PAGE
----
links for 2010-08-31

  • Demo site is now live (for Boston)

    "OpenBlock is an open source software initiative to bring hyper-local news and data capabilities to news organizations of all sizes.

    "OpenBlock builds upon the source code originally developed for, and is supported by the John S. and James L. Knight Foundation."

  • " for all of the heated rhetoric blaming news aggregators for the decline of journalism, the fall of civilization and male pattern baldness, many are still left asking the question: are news aggregators violating current law?

    "Today, CMLP releases a white paper entitled "The Rise of the News Aggregator: Legal Implications and Best Practices" that attempts to answer that question, and to provide news aggregators with some "best practices" for making use of third-party content."

  • Verizon is hard at work trying to get its first Long Term Evolution (LTE) high-speed network online late this year, but MetroPCS will beat Verizon according to reports that the MetroPCS LTE network will go live in September. MetroPCS is the fifth-largest operator in the U.S., and a Samsung executive let slip that the MetroPCS LTE network would light up Dallas and Las Vegas next month.

    The Verizon LTE network may go live in November, but the carrier has indicated the first LTE-capable smartphone won’t appear on the network until next year. Samsung has stated that MetroPCS will make the Samsung Craft phone available in September alongside the launch of the LTE network. The Craft is thought to be a smartphone with sliding QWERTY keyboard, and steps down to CDMA when LTE is not available.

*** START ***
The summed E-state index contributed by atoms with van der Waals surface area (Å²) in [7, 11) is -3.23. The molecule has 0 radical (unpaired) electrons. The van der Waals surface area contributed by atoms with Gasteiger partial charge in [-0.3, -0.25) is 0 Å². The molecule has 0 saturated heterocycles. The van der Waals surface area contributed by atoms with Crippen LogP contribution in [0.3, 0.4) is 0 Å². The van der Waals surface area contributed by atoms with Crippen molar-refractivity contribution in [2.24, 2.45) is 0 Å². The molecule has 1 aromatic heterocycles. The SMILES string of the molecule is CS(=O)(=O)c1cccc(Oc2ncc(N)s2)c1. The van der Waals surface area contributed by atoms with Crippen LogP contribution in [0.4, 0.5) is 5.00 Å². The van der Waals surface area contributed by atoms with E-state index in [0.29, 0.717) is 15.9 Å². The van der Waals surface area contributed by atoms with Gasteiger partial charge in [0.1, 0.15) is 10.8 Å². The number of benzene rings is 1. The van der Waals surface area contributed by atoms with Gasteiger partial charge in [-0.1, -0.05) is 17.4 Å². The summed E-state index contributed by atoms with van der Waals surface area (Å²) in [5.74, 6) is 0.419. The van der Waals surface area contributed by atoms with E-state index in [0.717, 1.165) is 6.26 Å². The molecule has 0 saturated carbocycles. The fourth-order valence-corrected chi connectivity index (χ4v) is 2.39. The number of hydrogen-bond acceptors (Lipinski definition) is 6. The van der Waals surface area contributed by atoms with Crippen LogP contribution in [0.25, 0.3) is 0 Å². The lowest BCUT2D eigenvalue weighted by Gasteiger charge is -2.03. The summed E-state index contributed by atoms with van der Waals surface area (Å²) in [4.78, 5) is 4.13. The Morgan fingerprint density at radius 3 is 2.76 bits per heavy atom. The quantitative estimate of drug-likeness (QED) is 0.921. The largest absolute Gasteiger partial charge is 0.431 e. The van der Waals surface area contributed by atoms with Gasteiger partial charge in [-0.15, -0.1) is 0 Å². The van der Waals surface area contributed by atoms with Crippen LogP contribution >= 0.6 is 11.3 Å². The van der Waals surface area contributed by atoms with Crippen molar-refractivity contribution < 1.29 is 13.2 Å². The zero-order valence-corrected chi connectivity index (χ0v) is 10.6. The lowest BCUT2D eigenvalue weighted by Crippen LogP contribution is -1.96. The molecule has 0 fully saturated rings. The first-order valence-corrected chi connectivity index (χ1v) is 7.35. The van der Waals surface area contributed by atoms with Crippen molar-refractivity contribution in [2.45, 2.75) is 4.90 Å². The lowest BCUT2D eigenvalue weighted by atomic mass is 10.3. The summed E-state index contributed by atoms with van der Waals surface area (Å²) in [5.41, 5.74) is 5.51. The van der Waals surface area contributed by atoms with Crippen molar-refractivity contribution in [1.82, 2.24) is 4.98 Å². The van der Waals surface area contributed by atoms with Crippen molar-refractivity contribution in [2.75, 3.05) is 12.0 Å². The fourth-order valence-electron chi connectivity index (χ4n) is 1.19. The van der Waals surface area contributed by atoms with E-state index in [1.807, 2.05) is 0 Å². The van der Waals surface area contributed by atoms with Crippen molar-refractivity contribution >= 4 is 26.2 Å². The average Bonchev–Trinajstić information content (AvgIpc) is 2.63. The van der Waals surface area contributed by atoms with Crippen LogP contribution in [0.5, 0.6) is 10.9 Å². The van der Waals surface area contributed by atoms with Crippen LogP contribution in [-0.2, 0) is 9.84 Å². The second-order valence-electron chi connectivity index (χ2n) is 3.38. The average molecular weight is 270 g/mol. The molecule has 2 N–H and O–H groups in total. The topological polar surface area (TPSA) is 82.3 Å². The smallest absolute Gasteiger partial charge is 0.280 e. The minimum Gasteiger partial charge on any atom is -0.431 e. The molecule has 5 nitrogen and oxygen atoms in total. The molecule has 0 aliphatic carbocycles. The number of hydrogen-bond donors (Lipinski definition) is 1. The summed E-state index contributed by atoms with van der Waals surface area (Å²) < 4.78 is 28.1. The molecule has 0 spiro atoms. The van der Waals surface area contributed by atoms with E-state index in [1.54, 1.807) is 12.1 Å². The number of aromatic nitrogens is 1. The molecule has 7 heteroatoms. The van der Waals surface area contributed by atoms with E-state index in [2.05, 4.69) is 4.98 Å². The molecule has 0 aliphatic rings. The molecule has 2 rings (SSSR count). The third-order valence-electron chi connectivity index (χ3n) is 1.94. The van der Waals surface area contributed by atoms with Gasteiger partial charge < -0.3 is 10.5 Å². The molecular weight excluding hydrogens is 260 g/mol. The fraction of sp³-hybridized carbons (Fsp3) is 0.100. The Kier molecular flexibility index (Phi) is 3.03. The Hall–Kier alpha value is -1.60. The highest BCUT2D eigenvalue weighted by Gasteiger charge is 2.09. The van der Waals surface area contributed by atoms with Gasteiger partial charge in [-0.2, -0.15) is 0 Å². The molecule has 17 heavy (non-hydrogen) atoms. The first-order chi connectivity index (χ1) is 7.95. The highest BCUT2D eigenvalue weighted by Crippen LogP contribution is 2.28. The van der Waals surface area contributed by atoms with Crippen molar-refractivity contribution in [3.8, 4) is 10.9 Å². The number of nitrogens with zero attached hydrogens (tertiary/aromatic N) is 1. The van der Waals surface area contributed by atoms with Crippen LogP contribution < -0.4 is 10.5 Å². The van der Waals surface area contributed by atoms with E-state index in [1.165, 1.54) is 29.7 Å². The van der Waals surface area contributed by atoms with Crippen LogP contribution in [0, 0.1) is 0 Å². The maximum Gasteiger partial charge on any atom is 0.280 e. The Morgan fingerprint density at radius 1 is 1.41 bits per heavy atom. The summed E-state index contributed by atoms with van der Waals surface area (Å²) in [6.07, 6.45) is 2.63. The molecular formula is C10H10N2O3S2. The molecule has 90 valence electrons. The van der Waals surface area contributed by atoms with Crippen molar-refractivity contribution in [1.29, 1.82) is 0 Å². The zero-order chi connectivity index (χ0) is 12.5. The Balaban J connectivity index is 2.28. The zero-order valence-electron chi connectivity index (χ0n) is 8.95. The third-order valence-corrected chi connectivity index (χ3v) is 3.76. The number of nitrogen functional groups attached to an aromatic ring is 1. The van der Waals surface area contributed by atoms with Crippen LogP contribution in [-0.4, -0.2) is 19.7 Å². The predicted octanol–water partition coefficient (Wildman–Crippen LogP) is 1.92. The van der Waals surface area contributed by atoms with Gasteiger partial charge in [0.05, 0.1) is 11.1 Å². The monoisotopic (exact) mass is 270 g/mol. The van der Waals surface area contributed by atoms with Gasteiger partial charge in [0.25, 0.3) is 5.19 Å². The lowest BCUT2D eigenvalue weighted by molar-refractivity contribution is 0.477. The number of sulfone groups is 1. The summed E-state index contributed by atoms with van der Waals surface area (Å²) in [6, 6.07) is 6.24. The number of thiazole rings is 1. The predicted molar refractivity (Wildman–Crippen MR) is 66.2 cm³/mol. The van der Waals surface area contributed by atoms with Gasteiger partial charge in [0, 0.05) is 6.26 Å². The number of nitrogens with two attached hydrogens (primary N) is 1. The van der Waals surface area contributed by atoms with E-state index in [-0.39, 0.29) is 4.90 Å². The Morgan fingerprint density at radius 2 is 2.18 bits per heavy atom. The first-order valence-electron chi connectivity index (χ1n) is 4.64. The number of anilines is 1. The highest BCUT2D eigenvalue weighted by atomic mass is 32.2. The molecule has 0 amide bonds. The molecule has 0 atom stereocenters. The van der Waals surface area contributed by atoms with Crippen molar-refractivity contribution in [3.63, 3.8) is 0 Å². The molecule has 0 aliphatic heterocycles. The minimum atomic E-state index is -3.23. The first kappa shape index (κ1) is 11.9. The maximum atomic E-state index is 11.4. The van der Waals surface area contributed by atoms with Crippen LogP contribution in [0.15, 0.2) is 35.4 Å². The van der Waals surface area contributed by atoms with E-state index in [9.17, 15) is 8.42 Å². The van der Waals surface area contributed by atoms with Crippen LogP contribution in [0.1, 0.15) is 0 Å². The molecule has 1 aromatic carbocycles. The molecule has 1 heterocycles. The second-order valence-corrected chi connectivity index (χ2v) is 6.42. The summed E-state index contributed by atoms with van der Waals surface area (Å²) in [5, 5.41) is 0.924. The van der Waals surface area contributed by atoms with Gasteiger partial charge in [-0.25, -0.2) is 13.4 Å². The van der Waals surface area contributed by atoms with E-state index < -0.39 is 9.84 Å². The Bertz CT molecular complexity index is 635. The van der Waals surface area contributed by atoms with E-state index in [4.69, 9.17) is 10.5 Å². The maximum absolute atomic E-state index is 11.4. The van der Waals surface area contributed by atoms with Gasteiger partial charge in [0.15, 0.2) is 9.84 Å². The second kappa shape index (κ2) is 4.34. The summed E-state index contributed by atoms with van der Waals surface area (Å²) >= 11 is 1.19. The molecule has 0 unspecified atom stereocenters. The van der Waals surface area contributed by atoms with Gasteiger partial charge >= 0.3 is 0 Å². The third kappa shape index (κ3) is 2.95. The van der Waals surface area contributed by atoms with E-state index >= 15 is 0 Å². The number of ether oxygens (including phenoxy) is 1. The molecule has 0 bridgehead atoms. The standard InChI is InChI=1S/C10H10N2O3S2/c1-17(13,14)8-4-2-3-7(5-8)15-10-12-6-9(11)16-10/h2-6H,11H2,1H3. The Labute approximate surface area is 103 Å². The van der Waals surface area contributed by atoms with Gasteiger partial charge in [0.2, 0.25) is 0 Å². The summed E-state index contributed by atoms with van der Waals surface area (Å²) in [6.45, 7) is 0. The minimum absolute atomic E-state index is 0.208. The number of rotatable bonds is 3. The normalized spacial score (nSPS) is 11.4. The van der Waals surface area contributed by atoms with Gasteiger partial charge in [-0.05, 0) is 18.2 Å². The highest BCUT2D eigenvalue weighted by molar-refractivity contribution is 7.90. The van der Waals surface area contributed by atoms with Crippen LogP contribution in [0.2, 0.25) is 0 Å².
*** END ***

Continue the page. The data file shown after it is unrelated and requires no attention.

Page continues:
• "For now, it appears the AP has gone in a more conventional direction, however, taking an undisclosed sum of money from Google for the rights to host its content."
  • "The latest and most talked about feature in Yelp 2.0 for Android is augmented-reality Monocle option. Once this feature is switched on it activates a camera and a radar display appears. By using a combination of the GPS and the compass in the device one can search the surrounding areas for hotels, bars, restaurants or “everything”.
  • "Did you know that Google is doing deals with carriers to provide their on-deck search? It is true that there are financial agreements between search engines (not just Google) and both mobile phone carrier companies (ex: T-Mobile, Verizon, etc.) and handset manufacturers (ex: Samsung , LG, iPhone, etc.) The search engine agrees to provide a search engine for the default web home page included on the phone. These are generally branded with the name & logo of the search engine, so most people would think that they provide the same results as if they were searching from or but THEY DON’T. While the results appear to be based on the existing algorithm, searches performed from these start-pages will give different results that appear to preference content from the carrier or handset manufacturer."
  • "mobile browsers. First of all, they tend to use the same search engine on their mobile device as they use on their PC. Even though there are 234 million wireless subscribers in the U.S., only 10% use mobile search (which is still 23 million people). Adoption rates of mobile browsing are much higher in Europe. Finally, mobile searchers are goal-oriented: they want to get the info and get out. They don’t tend to browse or surf.

    A few general practices for optimizing your site are:

    * Keep your content brief
    * Use brief, custom titles
    * For mobile stats, check out
    * Mobile sites need to be as simple as possible to ensure compatibility among all mobile browser software."

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